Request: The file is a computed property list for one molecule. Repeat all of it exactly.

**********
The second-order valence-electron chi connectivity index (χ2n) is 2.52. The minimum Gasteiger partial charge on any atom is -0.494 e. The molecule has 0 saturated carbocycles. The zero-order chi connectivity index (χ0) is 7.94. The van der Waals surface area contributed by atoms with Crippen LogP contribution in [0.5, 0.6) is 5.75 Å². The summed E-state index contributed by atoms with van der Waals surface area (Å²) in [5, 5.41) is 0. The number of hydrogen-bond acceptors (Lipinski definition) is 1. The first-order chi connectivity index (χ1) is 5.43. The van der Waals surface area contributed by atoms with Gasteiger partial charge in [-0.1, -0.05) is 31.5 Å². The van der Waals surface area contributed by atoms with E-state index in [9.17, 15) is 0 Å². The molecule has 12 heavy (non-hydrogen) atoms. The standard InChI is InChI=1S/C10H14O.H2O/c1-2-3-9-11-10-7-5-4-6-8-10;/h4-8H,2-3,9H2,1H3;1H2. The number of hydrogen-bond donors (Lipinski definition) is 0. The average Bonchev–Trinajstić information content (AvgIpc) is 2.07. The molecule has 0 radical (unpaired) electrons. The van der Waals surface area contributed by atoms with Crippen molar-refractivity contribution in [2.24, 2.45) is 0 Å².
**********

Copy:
The second-order valence-electron chi connectivity index (χ2n) is 2.52. The minimum Gasteiger partial charge on any atom is -0.494 e. The molecule has 0 saturated carbocycles. The zero-order chi connectivity index (χ0) is 7.94. The van der Waals surface area contributed by atoms with Crippen LogP contribution in [0.5, 0.6) is 5.75 Å². The summed E-state index contributed by atoms with van der Waals surface area (Å²) in [5, 5.41) is 0. The number of hydrogen-bond acceptors (Lipinski definition) is 1. The first-order chi connectivity index (χ1) is 5.43. The van der Waals surface area contributed by atoms with Gasteiger partial charge in [-0.1, -0.05) is 31.5 Å². The van der Waals surface area contributed by atoms with E-state index in [9.17, 15) is 0 Å². The molecule has 12 heavy (non-hydrogen) atoms. The standard InChI is InChI=1S/C10H14O.H2O/c1-2-3-9-11-10-7-5-4-6-8-10;/h4-8H,2-3,9H2,1H3;1H2. The number of hydrogen-bond donors (Lipinski definition) is 0. The average Bonchev–Trinajstić information content (AvgIpc) is 2.07. The molecule has 0 radical (unpaired) electrons. The van der Waals surface area contributed by atoms with Crippen molar-refractivity contribution in [2.24, 2.45) is 0 Å².